Lecture 2 Midterm Exam Notes.docx

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Biological Sciences
Dan Riggs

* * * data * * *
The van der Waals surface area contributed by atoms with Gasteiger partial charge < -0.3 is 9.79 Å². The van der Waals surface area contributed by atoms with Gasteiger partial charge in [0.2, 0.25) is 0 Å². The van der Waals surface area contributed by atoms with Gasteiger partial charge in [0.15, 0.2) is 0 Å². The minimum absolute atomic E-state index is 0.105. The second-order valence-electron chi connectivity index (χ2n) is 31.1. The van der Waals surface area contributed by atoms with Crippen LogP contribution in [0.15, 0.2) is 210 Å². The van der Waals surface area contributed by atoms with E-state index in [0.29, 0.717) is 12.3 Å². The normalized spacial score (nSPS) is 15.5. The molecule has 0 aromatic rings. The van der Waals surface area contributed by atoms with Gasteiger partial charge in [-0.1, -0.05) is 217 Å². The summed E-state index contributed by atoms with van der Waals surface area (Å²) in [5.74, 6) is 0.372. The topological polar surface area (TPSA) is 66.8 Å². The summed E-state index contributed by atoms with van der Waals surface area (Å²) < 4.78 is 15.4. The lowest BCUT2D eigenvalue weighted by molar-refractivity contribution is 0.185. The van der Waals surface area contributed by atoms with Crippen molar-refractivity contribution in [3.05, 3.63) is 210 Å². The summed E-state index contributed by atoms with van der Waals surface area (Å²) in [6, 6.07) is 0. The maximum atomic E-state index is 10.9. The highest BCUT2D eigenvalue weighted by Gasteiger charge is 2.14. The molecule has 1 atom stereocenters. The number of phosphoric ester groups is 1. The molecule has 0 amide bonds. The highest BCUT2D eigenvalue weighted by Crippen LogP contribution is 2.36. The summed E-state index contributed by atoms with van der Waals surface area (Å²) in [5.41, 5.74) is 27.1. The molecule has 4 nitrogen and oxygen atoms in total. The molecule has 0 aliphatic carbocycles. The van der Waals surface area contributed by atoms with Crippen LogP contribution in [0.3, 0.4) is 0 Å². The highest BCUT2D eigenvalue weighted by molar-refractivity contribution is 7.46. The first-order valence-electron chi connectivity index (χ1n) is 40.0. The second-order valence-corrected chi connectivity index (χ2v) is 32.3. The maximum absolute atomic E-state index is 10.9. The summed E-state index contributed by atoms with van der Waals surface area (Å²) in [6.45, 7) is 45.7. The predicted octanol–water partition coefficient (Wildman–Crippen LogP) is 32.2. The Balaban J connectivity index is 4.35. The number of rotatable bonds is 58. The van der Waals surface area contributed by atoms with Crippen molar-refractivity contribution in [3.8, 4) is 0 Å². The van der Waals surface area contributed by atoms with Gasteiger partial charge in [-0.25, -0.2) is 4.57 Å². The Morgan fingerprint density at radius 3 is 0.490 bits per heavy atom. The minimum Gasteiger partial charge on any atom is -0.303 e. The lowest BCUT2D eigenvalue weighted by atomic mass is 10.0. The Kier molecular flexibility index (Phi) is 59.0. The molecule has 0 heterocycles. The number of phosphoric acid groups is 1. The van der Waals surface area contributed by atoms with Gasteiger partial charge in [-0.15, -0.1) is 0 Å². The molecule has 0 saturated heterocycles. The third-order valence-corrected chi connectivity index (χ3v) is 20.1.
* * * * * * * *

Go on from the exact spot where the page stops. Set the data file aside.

BIOB11- Lecture 2- Genome Organization and Molecular Evolution Vocabulary Absorption spectrum: a plot of the intensity of light absorbed relative to its wavelength Denaturation: Separation of the DNA double helix into its two component strands. (ALSO) The unfolding or disorganization of a protein from its native or fully folded state. ssDNA: flexible, nitrogeneous bases can freely rotate about glycosidic bond dsDNA: more rigid, nitrogenous bases limited in number of positrons that they can occupy. Complexity: a measure of the number of unique (vs. repetitive) sequences that exist in a genome. Hybridization: 2 strands of DNA together forming complementary base pairs (if they can) Renaturation (Reannealing): reassociation of complementary single- stranded DNA molecules that had been previously denatured. Useful for determining aspects of complexity. Depends on many factors like ionic strength, length of fragments, temperature, and time. In situ hybridization: Technique to localize a particular DNA or RNA sequence in a cell or on a culture plate or electrophoretic gel. Discovering “gene” location. Centromere: marked indentations on a mitotic chromosome that serve as the site for kinechore formation Telomere: An unusual stretch of repeated DNA sequences, which forms a “cap” at each end of a chromosome. Chromosome ends. Mutation: A spontaneous change in a gene that alters it in a permanent fashion so that it causes a heritable change. Random Mutations: Relative slow and usually involve single base changes. Selection stabilizes the mutation. Unequal Crossing over: Leads to duplications and deletions. Divergence of function driven by mutation/selection. Duplication: create gene family. Deletion: Loss of a segment of DNA caused by the misalignment of homologous chromosomes during meiosis. Often lethal. Transposition: Movement of DNA segments from one place on a chromosome to an entirely different site, often affecting gene expressing. Gene Family Lecture Notes: Genome Organization and Molecular Evolution -DNA  antiparallel 2 strand helix  always add a 3’ and 5’ on each end (before describing the figure) 5’ and 3’ refers to the carbon atom Early work on DNA: Physiochemical approaches 1. DNA is a polynucleotide chain 2. Estimates made of genome size 3. Values were ‘tiny yet enormous’ Humans: 3.5 picograms of DNA/haploid genome = 3.2 billion base pairs 5. DNA absorbs light in ultraviolet range 4. Base pairing rules established by analyzing base composition 6. Renaturation experiments defined complexity Base Pairing: [A] = [T] and [C] = [G] but [A+T] ≠*C+G+ Eg: 20% = 20% 30% = 30% 40% ≠ 60% Absorb light -measure the difference between light coming in and light coming out -there is a certain time when all the DNA begins to denature -Nitrogenous base structure allows them to absorb UV light -DNA is 2 strand so what would happen if it was single strand? -The transition is where DNA begins to denature -Tm=melting temperature -Why does a single strand absorb more than double strand? -eg: Satellite dish analogy the bases are free to rotate and so they can absorb more light than when they are in the DNA helix -Complexity lots of repetitive DNA in the genome -Sequence of DNA -hybridization  2 strands of DNA together forming complementary base pairs (if they can) Renaturation (reannealing ) of denatured DNA depends on many factors, like ionic strength, length of fragments, temperature, time. -Renaturation –began with denaturated DNA length of fragments chopping the spaghetti allows easier movement for the 2 strands to come together. Procedure: 1. Purify DNA, shear to average size of 1000-2000bp. 2. Denature (heat), then allow to reanneal at lower temperature 3. Measure % reassociated (by absorption) over time time – after lowering temperature then after time the DNA will come together again 4. The length of time required for half of the molecules to reanneal is referred to as the Cot , and is a measure of 1/2 complexity - Co=concentration, t=time (especially TIME to reanneal) -T4 and MS2 are bacterial phages -here we see three different genomes but still similar patterens  time to anneal also affected by the size of the genome -Dance analogy: come to dance with 1 partner but then you can pair with a partner that is similar to you, no need to bring -3 discrete fractions of genome (yeast and humans) -only a small fraction of DNA genome is unique Analogy for understanding Cot curves: matching socks You have one black sock, need to find a pair 1. If drawer con
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